Empathy, Kindness, and Respect for All

Living with a chronic illness is pretty tough, but trying to be the best parent at the same time is even more difficult.  There is so much more than just fatigue and pain that chronic illness warriors like myself deal with and that affect our parenting.  There are other debilitating symptoms that affect our emotional state as well. For me, Scleroderma, a chronic connective tissue disease that hardens and tightens the skin and connective tissues, has physically changed my facial appearance.  It was really hard to accept these changes and simultaneously be the positive mom my son deserved. It took years to accept my new “me”. I have telangiectasia (dilated small blood vessels on the skin) on my tight face, my lips are thinner and my fingers are pulled back in a fist position.  I regained some confidence and self-esteem with the help of my family. The best support has been my son who was 5 years old at that time of my mental chaos and loved me unconditionally just the way I was.  

As I was raising my son, it was important to model empathy, kindness, and respect for others.  I wanted him to grow up to value people for who they were and not by how they looked.  Lamentably, we are surrounded by people who make life harder by staring, making unnecessary comments and disrespect. My son was too young to understand any of the chaos I had been through, but I definitely knew I didn’t want him to become a heartless grown-up who wouldn’t care for other people’s life challenges. I am very fortunate that it didn’t take me too long to notice that he is naturally kind and respectful.  I truly believe that his experience living with me, has made it seamless for him to understand that everyone has their own challenges. He has learned that some challenges are obviously noticeable and others might be invisible.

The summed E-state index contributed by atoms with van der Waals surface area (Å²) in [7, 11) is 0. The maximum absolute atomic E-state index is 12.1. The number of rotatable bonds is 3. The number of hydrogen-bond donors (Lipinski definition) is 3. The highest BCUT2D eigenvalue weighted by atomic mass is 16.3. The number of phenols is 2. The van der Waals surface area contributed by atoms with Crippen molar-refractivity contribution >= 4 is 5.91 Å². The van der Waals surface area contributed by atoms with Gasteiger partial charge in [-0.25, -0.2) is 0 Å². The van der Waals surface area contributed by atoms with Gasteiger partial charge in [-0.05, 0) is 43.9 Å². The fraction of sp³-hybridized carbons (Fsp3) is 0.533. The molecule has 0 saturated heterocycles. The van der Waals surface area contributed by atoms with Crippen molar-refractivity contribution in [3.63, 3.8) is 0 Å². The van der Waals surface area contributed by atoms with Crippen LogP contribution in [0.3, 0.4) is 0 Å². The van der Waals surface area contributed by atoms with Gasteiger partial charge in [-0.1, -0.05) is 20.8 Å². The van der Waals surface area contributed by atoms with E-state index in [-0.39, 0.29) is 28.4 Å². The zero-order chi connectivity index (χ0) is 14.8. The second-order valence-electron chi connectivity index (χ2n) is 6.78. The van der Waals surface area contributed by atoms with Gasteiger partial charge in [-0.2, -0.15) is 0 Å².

That being said, I learned the hard way that not all families instill characteristics such as empathy, kindness and respect in their children.  I am sure it isn’t intentional not to do so; there are so many other things we need to keep up with as parents. It wasn’t until my son started school, that I understood how rough it could be on kids who have a family member who has a disability or doesn’t conform to the “normal” looks.  Sometimes, my son would come back home from school confused and uncomfortable. He questioned why some of his classmates stared at me and why they looked at my hands so closely when I did drop off or picked up from school. It was in school where my differences were pointed out to him. Since then, he became more aware of how I was evaluated by others.  It was heartbreaking to see him bothered by something I had no control over.  
Our confidence and positive attitude has helped both of us live happy and carefree.  It is a fact that children are curious by nature and it is our job to guide them to understand that being different doesn’t mean it is a bad thing.  We need to educate them, encourage kindness and point out different abilities in the people around us. The best way to teach empathy is by inspiring our kids to be kind.  I live by the quote from the picture book When Charley Met Emma by Amy Webb that says, “different isn’t weird, sad, bad or strange.  Different is different. And different is OK!”

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